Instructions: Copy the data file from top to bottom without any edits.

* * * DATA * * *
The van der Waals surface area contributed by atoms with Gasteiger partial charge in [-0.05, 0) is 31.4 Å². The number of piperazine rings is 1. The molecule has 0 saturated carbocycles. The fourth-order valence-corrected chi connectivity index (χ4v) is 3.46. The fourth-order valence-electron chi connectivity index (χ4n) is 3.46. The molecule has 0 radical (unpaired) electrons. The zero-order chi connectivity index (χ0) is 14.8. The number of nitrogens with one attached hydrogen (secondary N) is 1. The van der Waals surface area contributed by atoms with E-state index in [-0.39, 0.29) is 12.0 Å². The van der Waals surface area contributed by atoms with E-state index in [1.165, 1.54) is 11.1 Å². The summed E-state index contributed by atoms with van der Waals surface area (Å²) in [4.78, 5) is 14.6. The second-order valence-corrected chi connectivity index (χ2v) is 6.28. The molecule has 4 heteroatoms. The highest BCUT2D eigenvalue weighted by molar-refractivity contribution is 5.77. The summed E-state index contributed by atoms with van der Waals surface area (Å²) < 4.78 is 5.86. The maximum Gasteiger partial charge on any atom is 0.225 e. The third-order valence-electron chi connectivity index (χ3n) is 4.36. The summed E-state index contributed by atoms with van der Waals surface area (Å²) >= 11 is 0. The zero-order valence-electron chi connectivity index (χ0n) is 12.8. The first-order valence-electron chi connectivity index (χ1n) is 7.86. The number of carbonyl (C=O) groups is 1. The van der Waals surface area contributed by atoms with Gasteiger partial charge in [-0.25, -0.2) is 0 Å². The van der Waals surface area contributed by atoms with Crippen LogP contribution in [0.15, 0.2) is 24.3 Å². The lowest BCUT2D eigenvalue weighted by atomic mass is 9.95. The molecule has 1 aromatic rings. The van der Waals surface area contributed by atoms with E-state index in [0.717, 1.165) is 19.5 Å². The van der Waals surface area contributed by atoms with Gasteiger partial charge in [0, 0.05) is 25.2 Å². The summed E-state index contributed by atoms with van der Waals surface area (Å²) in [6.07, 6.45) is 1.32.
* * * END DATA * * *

The van der Waals surface area contributed by atoms with Gasteiger partial charge in [-0.05, 0) is 31.4 Å². The number of piperazine rings is 1. The molecule has 0 saturated carbocycles. The fourth-order valence-corrected chi connectivity index (χ4v) is 3.46. The fourth-order valence-electron chi connectivity index (χ4n) is 3.46. The molecule has 0 radical (unpaired) electrons. The zero-order chi connectivity index (χ0) is 14.8. The number of nitrogens with one attached hydrogen (secondary N) is 1. The van der Waals surface area contributed by atoms with E-state index in [-0.39, 0.29) is 12.0 Å². The van der Waals surface area contributed by atoms with E-state index in [1.165, 1.54) is 11.1 Å². The summed E-state index contributed by atoms with van der Waals surface area (Å²) in [4.78, 5) is 14.6. The second-order valence-corrected chi connectivity index (χ2v) is 6.28. The molecule has 4 heteroatoms. The highest BCUT2D eigenvalue weighted by molar-refractivity contribution is 5.77. The summed E-state index contributed by atoms with van der Waals surface area (Å²) < 4.78 is 5.86. The maximum Gasteiger partial charge on any atom is 0.225 e. The third-order valence-electron chi connectivity index (χ3n) is 4.36. The summed E-state index contributed by atoms with van der Waals surface area (Å²) >= 11 is 0. The zero-order valence-electron chi connectivity index (χ0n) is 12.8. The first-order valence-electron chi connectivity index (χ1n) is 7.86. The number of carbonyl (C=O) groups is 1. The van der Waals surface area contributed by atoms with Gasteiger partial charge in [-0.25, -0.2) is 0 Å². The van der Waals surface area contributed by atoms with Crippen LogP contribution in [0.15, 0.2) is 24.3 Å². The lowest BCUT2D eigenvalue weighted by atomic mass is 9.95. The molecule has 1 aromatic rings. The van der Waals surface area contributed by atoms with E-state index in [0.717, 1.165) is 19.5 Å². The van der Waals surface area contributed by atoms with Gasteiger partial charge in [0, 0.05) is 25.2 Å². The summed E-state index contributed by atoms with van der Waals surface area (Å²) in [6.07, 6.45) is 1.32.